Tuesday, March 27, 2012

Therer, Deans win overall Nor-Am Cup titles

MT. HOOD MEADOWS, USA (March 26, 2012) – Mariannick Therer and Ian Deans each won overall Nor-Am Cup ski cross titles and secured World Cup spots for next season after two days of racing in Mt. Hood Meadows, USA.

Deans, of Kelowna, B.C., won both Saturday’s and Sunday’s races on the way to the overall title with 664 points. Teammates Robert Lepine, of Whistler, B.C., and Mathieu Leduc, of Comox, B.C., followed in second (535 points) and third (485 points), respectively.

“I feel relieved,” said Deans, 20. “I’ve been stressing about it for a little while as it’s been pretty tight and finally getting it off my chest is a huge relief. I’ve been working towards this all year, so it feels good.”

On Saturday Lepine finished second behind Deans, while Robert Dunn, of Calgary, Alta., was third. On Sunday Leduc was second and France’s Thomas Domenach was third.

“Ian had really good starts both days,” said Alberta Ski Cross coach Stanley Hayer. “Today (Sunday) he won every start except for the final and then he passed in the first trapping section and never looked back. He was just really strong. He looked really focused.

“Deans is already looking forward to the possibilities of next season.

“I got to compete in one of the World Cups this year and it was amazing,” said Deans, who raced in Blue Mountain, Ont. “Just the support from everyone from the national team and allowing me to come with them was absolutely spectacular. If I can partake in that next year, oh I would work so hard to make sure I could stay.”

Therer, of Saint-Sauveur, Que., is in her first season racing ski cross after making the switch from alpine. The 20-year-old, who has battling an injury suffered in the World Cup qualification round in Blue Mountain, needed just five points to take the Nor-Am Cup title. Because of the injury, Therer only competed in Friday’s qualification heats, which was enough to get the necessary points and secure the title. She sat out the rest of the Saturday’s heats and Sunday’s race.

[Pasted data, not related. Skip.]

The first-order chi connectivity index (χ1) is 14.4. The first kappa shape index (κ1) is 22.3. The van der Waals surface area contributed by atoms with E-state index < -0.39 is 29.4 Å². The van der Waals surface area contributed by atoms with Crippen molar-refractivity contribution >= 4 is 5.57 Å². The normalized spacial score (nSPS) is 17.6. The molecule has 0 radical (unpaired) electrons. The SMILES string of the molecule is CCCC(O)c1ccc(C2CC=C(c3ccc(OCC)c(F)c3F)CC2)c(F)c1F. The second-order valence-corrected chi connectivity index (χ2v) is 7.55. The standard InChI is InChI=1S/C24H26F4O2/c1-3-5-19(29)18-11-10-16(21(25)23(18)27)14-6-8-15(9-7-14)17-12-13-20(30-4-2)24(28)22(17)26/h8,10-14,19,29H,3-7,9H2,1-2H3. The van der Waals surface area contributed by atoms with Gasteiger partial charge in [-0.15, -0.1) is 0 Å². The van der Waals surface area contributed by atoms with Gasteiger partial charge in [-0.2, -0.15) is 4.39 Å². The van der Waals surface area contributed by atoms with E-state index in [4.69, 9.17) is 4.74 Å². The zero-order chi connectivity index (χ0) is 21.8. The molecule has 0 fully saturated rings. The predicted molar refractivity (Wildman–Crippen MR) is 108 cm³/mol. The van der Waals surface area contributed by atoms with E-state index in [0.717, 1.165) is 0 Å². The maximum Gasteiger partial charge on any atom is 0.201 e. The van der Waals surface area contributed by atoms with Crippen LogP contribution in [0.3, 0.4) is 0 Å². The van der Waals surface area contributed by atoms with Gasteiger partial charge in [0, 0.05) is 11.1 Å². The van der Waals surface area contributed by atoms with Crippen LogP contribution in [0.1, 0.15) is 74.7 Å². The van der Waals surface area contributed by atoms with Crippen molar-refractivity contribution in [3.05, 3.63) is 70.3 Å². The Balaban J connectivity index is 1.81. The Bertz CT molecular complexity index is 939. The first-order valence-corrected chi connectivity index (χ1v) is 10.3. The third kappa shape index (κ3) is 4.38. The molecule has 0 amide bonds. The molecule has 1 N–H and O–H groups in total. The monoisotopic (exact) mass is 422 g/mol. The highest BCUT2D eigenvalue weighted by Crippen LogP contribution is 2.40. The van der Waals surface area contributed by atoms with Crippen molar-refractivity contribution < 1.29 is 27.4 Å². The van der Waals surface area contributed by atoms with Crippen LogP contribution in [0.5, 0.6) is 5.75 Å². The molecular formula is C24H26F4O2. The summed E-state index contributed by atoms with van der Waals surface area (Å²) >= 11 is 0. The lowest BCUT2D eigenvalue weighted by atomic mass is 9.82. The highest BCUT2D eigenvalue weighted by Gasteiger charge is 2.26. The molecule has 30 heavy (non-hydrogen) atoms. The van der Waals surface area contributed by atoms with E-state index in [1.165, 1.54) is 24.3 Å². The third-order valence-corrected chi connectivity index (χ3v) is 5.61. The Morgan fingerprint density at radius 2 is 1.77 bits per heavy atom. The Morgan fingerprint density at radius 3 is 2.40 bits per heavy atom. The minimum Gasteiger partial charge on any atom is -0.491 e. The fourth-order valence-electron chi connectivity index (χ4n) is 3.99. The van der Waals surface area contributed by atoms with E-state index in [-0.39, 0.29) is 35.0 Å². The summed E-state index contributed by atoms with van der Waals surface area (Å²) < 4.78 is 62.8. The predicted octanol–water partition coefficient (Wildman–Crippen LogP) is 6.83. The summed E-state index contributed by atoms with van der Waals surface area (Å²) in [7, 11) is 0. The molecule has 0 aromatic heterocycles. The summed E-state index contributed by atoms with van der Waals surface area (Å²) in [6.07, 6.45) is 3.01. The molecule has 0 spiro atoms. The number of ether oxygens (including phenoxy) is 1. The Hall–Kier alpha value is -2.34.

Therer won the title with 596 points ahead of India Sherret, of Cranbrook, B.C., who was second with 525 points, and Whistler’s Sarah Lepine in third with 507 points.

The results in the women’s race were identical on both Saturday and Sunday with Lepine in first, followed by Sherret in second and the USA’s Lesley Wilson in third.

“It was really, really good,” said Lepine, 17. “I was really happy about it, it was my first Nor-Am wins of the year, so I’m really stoked about it.”

Lepine and Sherret, 15, just recently returned form the FIS Freestyle Skiing Junior World Championships, in Valmalenco, Italy, and have been battling each other all season in Nor-Am Cup races and did so again on Sunday.

“The final was close, it was a double pass,” explained Lepine. “I pulled out in front and then she passed me and then I passed her again in the end.”

The girls have formed a close friendship.

“All the girls are great like that. We get to know each other really well and especially me and India, as we just went to world juniors in Italy, so we were rooming together. So if I beat her, she punches me in the shoulder and is pissed off for a minute and then two minutes later we’re best friends again, so it’s fun.”

Lepine, Sherret and Therer were the only three Canadians competing the women’s races this weekend.

On the men’s side several other Canadians saw top-10 results over the two days. Saturday Leduc was fifth, Mate Herauf, of Calgary, Alta., was sixth and Kevin MacDonald, of Mississauga, Ont., was seventh. On Sunday, Robert Lepine was fifth, Herauf was sixth, Dunn was seventh, Whistler’s Tyler Murray was ninth and MacDonald was 10th.

“We have a strong team and the U.S., they see that we’re starting to bump more athletes from their list,” Hayer said. “It was a pretty good year, we pretty much dominated the tour.”

While the ski cross Nor-Am Cup circuit came to a close Saturday, the racers are set to compete in the Sport Chek Ski Cross Canadian Championships from April 5-8 in Nakiska, Alta.